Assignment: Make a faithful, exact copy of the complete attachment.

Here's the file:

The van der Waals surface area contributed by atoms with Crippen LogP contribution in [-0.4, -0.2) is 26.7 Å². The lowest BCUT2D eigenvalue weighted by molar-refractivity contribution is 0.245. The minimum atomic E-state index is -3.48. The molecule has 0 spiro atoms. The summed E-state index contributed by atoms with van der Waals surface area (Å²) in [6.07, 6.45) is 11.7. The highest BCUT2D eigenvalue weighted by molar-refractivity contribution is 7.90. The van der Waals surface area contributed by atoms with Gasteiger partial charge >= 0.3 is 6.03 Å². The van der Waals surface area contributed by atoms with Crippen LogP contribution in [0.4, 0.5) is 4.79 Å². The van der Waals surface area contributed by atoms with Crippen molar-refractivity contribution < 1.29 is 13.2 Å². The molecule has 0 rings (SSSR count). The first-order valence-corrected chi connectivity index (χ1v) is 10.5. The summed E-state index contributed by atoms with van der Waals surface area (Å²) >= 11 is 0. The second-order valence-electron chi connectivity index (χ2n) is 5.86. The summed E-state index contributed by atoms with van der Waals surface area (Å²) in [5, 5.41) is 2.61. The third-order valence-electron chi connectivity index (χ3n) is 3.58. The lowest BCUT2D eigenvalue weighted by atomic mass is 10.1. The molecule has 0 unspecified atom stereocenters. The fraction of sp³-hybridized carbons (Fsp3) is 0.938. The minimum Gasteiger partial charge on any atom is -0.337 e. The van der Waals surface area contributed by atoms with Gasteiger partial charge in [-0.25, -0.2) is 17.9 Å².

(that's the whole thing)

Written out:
The van der Waals surface area contributed by atoms with Crippen LogP contribution in [-0.4, -0.2) is 26.7 Å². The lowest BCUT2D eigenvalue weighted by molar-refractivity contribution is 0.245. The minimum atomic E-state index is -3.48. The molecule has 0 spiro atoms. The summed E-state index contributed by atoms with van der Waals surface area (Å²) in [6.07, 6.45) is 11.7. The highest BCUT2D eigenvalue weighted by molar-refractivity contribution is 7.90. The van der Waals surface area contributed by atoms with Gasteiger partial charge >= 0.3 is 6.03 Å². The van der Waals surface area contributed by atoms with Crippen LogP contribution in [0.4, 0.5) is 4.79 Å². The van der Waals surface area contributed by atoms with Crippen molar-refractivity contribution < 1.29 is 13.2 Å². The molecule has 0 rings (SSSR count). The first-order valence-corrected chi connectivity index (χ1v) is 10.5. The summed E-state index contributed by atoms with van der Waals surface area (Å²) >= 11 is 0. The second-order valence-electron chi connectivity index (χ2n) is 5.86. The summed E-state index contributed by atoms with van der Waals surface area (Å²) in [5, 5.41) is 2.61. The third-order valence-electron chi connectivity index (χ3n) is 3.58. The lowest BCUT2D eigenvalue weighted by atomic mass is 10.1. The molecule has 0 unspecified atom stereocenters. The fraction of sp³-hybridized carbons (Fsp3) is 0.938. The minimum Gasteiger partial charge on any atom is -0.337 e. The van der Waals surface area contributed by atoms with Gasteiger partial charge in [-0.25, -0.2) is 17.9 Å².